We also hang meat for several days to a week when possible rather than having it cut immediately. This is like with pastured beef and lamb. I did experiments with varying hang times and found that contrary to the popular ‘wisdom’ in the industry, pork does benefit from hanging. This makes sense. It is meat and improves with aging.

    Cheers,

    -Walter

  4. valereee says:

    Walter, will you still castrate for customers who ask you to, or will you just guarantee your animals free of board taint, or what?

    What do you think is probably a reasonable length of time for other people testing their own lines to age an animal? Do you think 30 months is necessary?

    Thanks!

    Val

  5. Val, 30 months isn’t necessary for testing. I just keep on going with older and older boars because eventually we replace them and I am very curious as to how they taste.

    For our experiment we began by testing fairly young boars. I was satisfied once we had taste tested several boars from our herd older than eight months. All were taint free.

    Having never found any taint and having done a lot of reading about it I came to the conclusion we don’t have it in our herd, be it the genetics, the feed or the management style on pasture.

    We will castrate boar piglets for customers, turn them (the boars, no the customers) into barrows. I do charge extra for castration and people need to order the piglet well in advanced so it can be done when the piglet is as young as possible. At this point we get almost no requests for barrows between the education campaign I’ve been waging and the fact that the barrows are more expensive. I also think many people appreciate the more humane approach to not castrating.

  6. Jessie says:

    I am in Hog Heavan :) Having been able to read a post from your blog every day week, it makes my lunch break all the more enjoyable! Keep the info and stories coming, I love it! And congrats on a taint free line of piggies.
    Jessie

  7. Anonymous says:

    Hi walter, yo blog… i gotta get back to work lest i get fired, but before i do….

    i read yo topic on feeding the dogs (u really have gigahuge lovelies)and i noticed you give away the feet as yo unwanted!

    Have you tried making stew out of those feet, u’ll fight for them with Kita believe me!

    In Uganda, the first thing to disappear off the butcher’s table are the feet of pigs and cattle into people’s saucepans coz they make deliiiiiicious stew with very thick soup and the kawowo (aroma)…..

    Hav u tried it, u might be loosing the best part of yo stock!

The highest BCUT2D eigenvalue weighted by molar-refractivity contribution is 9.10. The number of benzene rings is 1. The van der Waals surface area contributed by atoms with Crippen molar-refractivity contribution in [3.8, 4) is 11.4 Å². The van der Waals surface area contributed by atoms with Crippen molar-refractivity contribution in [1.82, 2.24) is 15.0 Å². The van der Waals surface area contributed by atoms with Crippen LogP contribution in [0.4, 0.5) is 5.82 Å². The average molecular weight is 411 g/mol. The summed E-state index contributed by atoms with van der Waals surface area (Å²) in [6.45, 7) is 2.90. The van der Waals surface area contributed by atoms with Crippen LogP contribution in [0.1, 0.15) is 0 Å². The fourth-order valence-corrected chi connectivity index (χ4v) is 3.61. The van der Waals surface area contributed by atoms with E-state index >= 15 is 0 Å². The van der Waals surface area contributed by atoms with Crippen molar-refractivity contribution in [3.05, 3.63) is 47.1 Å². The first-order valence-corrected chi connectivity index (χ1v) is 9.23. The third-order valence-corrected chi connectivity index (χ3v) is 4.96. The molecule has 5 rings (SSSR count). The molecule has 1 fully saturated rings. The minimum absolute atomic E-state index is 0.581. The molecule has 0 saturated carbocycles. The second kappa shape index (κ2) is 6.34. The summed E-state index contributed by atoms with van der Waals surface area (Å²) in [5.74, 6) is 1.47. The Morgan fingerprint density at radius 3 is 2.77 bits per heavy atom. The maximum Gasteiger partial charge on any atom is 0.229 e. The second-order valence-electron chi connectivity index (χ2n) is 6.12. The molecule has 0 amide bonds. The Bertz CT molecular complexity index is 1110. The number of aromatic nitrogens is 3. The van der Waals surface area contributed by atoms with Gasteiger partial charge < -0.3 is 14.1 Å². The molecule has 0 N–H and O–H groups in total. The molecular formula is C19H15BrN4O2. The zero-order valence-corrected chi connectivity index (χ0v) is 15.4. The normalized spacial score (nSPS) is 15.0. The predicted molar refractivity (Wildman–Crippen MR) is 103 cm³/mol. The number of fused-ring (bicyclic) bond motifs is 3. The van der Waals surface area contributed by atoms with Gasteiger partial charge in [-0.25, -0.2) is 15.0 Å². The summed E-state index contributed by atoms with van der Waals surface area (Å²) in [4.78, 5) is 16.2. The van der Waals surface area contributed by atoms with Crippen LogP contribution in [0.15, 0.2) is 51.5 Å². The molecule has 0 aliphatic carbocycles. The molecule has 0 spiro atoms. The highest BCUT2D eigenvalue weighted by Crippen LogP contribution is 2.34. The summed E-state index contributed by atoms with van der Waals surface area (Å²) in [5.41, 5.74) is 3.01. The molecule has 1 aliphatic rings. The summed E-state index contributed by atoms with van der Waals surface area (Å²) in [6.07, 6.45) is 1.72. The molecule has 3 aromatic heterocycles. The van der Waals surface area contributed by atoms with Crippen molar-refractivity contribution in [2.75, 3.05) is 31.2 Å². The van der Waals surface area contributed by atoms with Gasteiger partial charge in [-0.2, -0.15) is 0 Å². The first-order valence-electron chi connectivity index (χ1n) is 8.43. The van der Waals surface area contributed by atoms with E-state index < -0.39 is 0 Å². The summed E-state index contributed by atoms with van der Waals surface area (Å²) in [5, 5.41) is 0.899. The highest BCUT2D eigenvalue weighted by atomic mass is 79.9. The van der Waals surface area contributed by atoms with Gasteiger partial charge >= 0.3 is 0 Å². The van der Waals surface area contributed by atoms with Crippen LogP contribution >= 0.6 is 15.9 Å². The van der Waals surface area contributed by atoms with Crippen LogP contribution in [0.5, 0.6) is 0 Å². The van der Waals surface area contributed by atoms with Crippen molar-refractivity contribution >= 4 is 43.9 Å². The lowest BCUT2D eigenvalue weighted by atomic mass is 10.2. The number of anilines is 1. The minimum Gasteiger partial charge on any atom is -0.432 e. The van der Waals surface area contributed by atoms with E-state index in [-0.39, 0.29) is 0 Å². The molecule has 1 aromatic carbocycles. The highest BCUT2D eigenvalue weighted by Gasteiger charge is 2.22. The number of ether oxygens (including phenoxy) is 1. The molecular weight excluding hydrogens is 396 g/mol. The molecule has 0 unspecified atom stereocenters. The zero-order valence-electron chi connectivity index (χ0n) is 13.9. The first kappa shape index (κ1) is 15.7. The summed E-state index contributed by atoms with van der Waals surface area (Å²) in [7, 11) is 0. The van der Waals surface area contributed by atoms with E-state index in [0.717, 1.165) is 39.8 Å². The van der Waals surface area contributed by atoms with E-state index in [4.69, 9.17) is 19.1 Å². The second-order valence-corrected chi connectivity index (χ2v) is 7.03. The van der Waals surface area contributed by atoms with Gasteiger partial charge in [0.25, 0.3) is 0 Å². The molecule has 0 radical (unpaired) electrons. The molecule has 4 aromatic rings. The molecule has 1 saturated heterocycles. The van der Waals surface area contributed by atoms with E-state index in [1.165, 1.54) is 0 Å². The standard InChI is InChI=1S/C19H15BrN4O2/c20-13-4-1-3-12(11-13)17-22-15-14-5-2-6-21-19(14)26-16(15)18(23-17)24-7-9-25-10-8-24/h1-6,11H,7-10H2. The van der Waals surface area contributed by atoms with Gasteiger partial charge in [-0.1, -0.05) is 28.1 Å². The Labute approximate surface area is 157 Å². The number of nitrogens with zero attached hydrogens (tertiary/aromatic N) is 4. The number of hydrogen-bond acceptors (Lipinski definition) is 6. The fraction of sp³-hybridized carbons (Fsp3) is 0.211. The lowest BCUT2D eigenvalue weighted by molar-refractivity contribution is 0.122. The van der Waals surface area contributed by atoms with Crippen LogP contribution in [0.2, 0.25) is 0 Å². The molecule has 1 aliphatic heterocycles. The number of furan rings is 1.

Olive

  8. Unfortunately we have to deal with government regulations that make selling some things tricky. In the past we couldn’t sell the feet because I couldn’t get the USDA inspected butchers to package them. This year they have started packaging the ears, feet and bones for us. It took a while and I’m not sure why the changed happened or if it was simply an issue with these butchers or rather an issue with USDA regulations. Now we are selling the pig’s trotters (feet) and people get them for exactly what you’re talking about, soups and stews.

  9. Mellifera says:

    I’ve seen them for sale down here in Florida, so it can’t be the USDA. Might just be that this is the South and people (and butchers) are used to thinking of pig’s feet as edible.

  10. Anonymous says:

    Ahaa trotters… thats the word!! it seemed to hav vanished from ma memory yesterday, thanks Walter. Wat wud we do without you??

    We call it ‘molokony’ here, just mention the word and u’ll have thousands flocking yo home as ‘visitors’ for the day probably even yo long lost granny!

    In Uganda,most of the things are sold and eaten fresh so u don’t need alot of packaging and storage, these trotters even rarely reach the butchers’ table…… there demand is just too high!

    By the way how do you guys usually enjoy yo pork?

    Siiba bulungi.
    Olive

  11. “How do you guys usually enjoy yo pork?”

    A most interesting and good question…

    The pig is such a versatile animal. The pork prepared in so many ways and styles. On our table most often:

    Pork Chops broiled with seasoning

    Country Ribs in my mother’s sauce

    Spare ribs slow cooked in the same sauce

    Hams slow cooked with maple syrup

    Left over ham in sandwiches

    Pork bones and hocks in split pea soup or vegetable stew. We eat a lot of soups and stews.

    Bacon, bacon, any time! With eggs, on tomato sandwiches, on roast turkey…

    Left over meat gets diced or pulled in fresh egg omelets.

    Picnic shoulder roasts which always generate lots of great left overs.